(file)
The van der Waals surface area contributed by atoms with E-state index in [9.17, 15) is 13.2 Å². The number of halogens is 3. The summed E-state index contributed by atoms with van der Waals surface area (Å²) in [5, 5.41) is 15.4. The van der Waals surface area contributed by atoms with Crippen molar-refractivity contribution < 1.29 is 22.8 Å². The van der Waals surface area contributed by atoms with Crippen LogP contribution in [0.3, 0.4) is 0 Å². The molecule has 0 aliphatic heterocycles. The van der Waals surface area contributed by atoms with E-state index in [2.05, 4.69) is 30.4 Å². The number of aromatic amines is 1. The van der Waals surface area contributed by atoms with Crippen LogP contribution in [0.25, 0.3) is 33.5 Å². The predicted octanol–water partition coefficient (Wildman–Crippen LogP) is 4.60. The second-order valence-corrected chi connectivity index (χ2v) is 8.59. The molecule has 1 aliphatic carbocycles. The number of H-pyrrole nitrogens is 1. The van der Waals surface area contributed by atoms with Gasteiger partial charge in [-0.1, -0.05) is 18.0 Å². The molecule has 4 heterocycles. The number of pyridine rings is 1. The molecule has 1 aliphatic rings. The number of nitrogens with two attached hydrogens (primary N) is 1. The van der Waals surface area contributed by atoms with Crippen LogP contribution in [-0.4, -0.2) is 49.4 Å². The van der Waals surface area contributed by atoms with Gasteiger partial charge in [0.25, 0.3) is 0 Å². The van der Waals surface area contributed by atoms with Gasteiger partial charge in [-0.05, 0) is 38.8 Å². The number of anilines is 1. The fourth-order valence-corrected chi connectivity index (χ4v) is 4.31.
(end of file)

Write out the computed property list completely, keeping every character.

The van der Waals surface area contributed by atoms with E-state index in [9.17, 15) is 13.2 Å². The number of halogens is 3. The summed E-state index contributed by atoms with van der Waals surface area (Å²) in [5, 5.41) is 15.4. The van der Waals surface area contributed by atoms with Crippen molar-refractivity contribution < 1.29 is 22.8 Å². The van der Waals surface area contributed by atoms with Crippen LogP contribution in [0.3, 0.4) is 0 Å². The molecule has 0 aliphatic heterocycles. The van der Waals surface area contributed by atoms with E-state index in [2.05, 4.69) is 30.4 Å². The number of aromatic amines is 1. The van der Waals surface area contributed by atoms with Crippen LogP contribution in [0.25, 0.3) is 33.5 Å². The predicted octanol–water partition coefficient (Wildman–Crippen LogP) is 4.60. The second-order valence-corrected chi connectivity index (χ2v) is 8.59. The molecule has 1 aliphatic carbocycles. The number of H-pyrrole nitrogens is 1. The van der Waals surface area contributed by atoms with Gasteiger partial charge in [-0.1, -0.05) is 18.0 Å². The molecule has 4 heterocycles. The number of pyridine rings is 1. The molecule has 1 aliphatic rings. The number of nitrogens with two attached hydrogens (primary N) is 1. The van der Waals surface area contributed by atoms with Crippen LogP contribution in [-0.4, -0.2) is 49.4 Å². The van der Waals surface area contributed by atoms with Gasteiger partial charge in [0.25, 0.3) is 0 Å². The van der Waals surface area contributed by atoms with Gasteiger partial charge in [-0.05, 0) is 38.8 Å². The number of anilines is 1. The fourth-order valence-corrected chi connectivity index (χ4v) is 4.31.